Solomon Lange was studying the Nowhere, the void between worlds, from his lab on Facility 17, a secret space station hidden in an asteroid. Solomon had been hoping to learn more about the Nowhere and travel within it when things went horribly wrong, leading to a breach in the Nowhere and Solomon trapped inside. While Solomon was eventually rescued, he did not return the same. Not only can he now move things with his mind, but Solomon longs for the emptiness and void of the Nowhere, and desperately wants to return there. The others on Facility 17 are doing their best to help Solomon come back to himself, to realize re-entering the Nowhere means certain death, but the only person Solomon can even remotely connect with is engineer, Jacob McCreery.
Jake isn’t sure why Solomon seems to accept him better than the others at the station; before he was lost to the Nowhere, Solomon pretty clearly had no interest in interacting with any of them and now it is obvious his mind isn’t fully his own. But Jake refuses to let Solomon return to the Nowhere, to essentially kill himself, so he is determined to do whatever he can to help. Slowly, Solomon begins to come back to himself, to realize that as hard as adapting to life is again, he definitely doesn’t want to return to the horrors of the Nowhere. But being at his lab, seeing the breach, seeing the damage he caused is all too much for him right now. So he agrees to take some time on Earth to get some breathing room and Jake ends up coming with him.
As the pair spend some time together, a slow connection forms. Solomon is a genius who has never been particularly good with people, but somehow things are different with Jake. Jake has an easy comfort that helps soothe Solomon; he makes no demands on him and seems to tolerate the grumpiness that scares so many others away. And Jake finds himself surprisingly drawn to Solomon, as he has never really had sexual interest in anyone before. As they get to know another better, Jake and Solomon build a friendship and a strong attraction.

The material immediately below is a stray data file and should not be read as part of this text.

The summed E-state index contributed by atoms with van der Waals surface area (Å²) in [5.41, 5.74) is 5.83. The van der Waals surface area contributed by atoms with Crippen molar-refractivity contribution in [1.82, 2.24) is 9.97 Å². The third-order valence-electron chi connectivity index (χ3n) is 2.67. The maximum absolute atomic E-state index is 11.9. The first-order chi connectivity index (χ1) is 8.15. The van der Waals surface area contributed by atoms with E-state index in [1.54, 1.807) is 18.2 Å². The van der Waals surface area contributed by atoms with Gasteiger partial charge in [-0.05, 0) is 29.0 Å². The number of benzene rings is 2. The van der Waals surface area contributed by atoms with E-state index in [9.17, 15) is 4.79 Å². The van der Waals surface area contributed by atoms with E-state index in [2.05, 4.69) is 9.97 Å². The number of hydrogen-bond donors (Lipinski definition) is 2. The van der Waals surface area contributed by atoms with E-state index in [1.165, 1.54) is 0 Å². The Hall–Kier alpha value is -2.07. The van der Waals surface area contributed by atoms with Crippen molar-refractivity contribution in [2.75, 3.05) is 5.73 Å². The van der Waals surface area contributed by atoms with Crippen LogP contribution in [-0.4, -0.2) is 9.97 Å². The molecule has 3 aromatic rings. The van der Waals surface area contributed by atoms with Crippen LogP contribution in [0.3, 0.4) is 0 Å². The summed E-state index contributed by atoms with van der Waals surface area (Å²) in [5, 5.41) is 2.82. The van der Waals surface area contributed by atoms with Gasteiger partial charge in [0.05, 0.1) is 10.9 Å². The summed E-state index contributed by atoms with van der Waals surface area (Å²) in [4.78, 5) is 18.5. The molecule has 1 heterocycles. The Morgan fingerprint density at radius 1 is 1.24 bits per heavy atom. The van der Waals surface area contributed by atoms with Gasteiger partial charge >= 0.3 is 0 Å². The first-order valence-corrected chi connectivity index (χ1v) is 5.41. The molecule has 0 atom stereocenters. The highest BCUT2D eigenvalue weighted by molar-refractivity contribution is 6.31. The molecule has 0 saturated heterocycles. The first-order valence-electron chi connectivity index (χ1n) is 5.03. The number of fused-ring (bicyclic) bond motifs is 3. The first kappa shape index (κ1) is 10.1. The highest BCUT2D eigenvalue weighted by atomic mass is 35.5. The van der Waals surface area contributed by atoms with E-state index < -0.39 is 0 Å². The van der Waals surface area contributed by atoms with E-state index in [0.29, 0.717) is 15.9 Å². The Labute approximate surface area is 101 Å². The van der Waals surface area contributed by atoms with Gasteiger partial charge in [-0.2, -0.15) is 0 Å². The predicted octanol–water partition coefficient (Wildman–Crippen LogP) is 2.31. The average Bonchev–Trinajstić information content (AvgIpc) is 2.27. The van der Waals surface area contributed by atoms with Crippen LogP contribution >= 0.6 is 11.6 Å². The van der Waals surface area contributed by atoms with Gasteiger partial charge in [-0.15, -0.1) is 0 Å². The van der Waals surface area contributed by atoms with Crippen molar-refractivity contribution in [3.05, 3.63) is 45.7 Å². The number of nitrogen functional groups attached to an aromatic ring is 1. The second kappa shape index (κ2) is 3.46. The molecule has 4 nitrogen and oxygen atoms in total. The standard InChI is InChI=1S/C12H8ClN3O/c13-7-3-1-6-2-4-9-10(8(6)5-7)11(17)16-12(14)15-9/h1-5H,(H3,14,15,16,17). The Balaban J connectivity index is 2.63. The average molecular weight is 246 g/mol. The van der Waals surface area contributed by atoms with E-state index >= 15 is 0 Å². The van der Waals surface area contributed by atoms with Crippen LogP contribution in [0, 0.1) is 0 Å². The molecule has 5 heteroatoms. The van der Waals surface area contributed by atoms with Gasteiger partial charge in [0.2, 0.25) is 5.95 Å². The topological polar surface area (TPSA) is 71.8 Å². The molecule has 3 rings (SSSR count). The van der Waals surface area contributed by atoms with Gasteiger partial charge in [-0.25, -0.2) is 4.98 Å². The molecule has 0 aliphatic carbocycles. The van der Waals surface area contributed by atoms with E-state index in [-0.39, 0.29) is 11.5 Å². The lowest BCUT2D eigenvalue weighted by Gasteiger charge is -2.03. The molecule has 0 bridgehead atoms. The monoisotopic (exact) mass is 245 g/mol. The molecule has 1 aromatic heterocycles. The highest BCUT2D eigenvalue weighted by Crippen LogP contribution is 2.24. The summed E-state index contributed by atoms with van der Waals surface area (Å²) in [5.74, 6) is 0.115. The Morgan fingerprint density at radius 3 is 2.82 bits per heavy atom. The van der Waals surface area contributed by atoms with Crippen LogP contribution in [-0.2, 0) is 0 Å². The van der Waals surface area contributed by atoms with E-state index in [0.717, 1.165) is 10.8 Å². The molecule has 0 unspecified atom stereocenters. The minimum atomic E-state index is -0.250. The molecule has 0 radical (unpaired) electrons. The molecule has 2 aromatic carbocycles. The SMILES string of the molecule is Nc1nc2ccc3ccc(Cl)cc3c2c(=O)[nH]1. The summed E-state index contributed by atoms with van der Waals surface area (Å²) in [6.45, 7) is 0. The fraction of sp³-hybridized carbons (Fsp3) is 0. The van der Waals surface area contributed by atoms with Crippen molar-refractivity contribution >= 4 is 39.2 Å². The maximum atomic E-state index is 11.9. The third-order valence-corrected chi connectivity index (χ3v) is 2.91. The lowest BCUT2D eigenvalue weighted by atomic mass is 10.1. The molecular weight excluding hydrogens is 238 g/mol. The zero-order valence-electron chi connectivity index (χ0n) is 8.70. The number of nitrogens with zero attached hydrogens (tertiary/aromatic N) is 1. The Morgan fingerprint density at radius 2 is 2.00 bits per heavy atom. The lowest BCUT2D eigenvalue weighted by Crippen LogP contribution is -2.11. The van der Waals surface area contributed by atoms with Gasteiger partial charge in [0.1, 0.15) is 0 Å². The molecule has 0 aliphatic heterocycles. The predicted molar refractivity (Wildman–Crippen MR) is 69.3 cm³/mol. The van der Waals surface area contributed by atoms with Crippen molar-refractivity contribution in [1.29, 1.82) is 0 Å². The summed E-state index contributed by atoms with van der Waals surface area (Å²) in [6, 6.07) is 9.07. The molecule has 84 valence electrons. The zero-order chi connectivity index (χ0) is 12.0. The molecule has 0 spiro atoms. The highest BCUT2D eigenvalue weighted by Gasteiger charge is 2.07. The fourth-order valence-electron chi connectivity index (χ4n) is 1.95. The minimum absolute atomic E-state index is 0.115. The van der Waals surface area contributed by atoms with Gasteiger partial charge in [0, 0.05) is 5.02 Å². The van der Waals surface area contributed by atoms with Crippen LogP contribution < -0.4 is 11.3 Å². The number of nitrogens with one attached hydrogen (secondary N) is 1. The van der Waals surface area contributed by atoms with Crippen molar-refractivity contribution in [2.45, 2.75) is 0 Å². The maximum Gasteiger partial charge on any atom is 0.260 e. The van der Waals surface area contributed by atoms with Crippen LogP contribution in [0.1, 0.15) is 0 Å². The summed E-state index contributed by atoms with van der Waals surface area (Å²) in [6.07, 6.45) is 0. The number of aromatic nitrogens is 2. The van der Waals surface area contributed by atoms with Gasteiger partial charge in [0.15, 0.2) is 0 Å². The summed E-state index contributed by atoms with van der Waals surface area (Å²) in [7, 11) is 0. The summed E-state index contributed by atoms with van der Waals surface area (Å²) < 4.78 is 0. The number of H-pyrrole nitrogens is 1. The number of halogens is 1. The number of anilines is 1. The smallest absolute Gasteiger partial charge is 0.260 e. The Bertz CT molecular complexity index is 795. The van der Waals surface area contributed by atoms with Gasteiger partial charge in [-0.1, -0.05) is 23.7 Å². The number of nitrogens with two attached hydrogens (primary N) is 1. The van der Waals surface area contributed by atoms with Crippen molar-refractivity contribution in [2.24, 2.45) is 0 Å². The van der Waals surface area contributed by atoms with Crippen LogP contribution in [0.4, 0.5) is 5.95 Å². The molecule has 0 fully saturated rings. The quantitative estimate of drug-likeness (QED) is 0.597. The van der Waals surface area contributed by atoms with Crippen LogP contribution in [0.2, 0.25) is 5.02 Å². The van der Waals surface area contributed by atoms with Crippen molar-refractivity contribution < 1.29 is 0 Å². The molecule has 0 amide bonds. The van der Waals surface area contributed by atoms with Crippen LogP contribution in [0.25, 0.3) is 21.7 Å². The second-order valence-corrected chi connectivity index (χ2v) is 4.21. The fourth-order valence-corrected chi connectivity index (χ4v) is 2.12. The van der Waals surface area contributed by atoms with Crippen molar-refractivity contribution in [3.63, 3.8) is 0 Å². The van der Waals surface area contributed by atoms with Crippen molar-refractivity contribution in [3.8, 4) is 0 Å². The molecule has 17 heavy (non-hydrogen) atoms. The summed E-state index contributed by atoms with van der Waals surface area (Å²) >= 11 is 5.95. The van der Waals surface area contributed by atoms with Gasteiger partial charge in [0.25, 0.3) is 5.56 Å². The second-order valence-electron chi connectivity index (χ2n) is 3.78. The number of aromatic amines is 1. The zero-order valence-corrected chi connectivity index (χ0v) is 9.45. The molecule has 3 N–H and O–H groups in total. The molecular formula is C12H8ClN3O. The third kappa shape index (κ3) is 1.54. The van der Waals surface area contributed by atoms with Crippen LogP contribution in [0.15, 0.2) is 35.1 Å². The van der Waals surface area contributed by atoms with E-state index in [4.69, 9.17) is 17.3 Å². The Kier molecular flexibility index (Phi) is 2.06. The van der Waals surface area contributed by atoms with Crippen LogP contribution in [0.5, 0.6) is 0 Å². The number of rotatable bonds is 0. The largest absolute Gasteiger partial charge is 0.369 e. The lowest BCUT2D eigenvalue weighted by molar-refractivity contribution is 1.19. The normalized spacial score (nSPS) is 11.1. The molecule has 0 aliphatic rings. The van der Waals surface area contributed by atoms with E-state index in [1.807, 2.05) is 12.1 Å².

However, all is not well on Facility 17. It soon becomes clear something is damaging the station, something potentially very dangerous. But with the breach to the Nowhere still open, there is no way they can abandon the station until the problem is resolved. Now it is a race against time to figure out how to close the breach before the station falls apart. And if they fail, the fate of the world is in the balance.
Nowhere Else is the final book in Felicia Davin’s exciting Nowhere trilogy. While the books feature different couples, the series reads as one long story and you are going to want to read them in order (or at the very least, read Edge of Nowhere to get oriented to the world). This story ties things up really nicely, bringing us full circle of sorts as we get Solomon’s story, the man who started it all by creating the breach. When the book opens, we can see that Solomon is not doing well. He is sort of out of his head, telekinetically throwing things (and people) around, feeling not right in his own body, and wanting to return to the void of the Nowhere. After so much nothingness, everything feels too much for him. His co-workers at Facility 17 are doing all they can, but the only person who can reach Solomon at all is Jake. It takes some time for Solomon to come back to himself, to realize that returning to the Nowhere would kill him, and to recover from the trauma he experienced. While he doesn’t see himself as suicidal, the reality is his desire to return to the Nowhere is akin to killing himself, so be aware if this is a sensitive subject for you.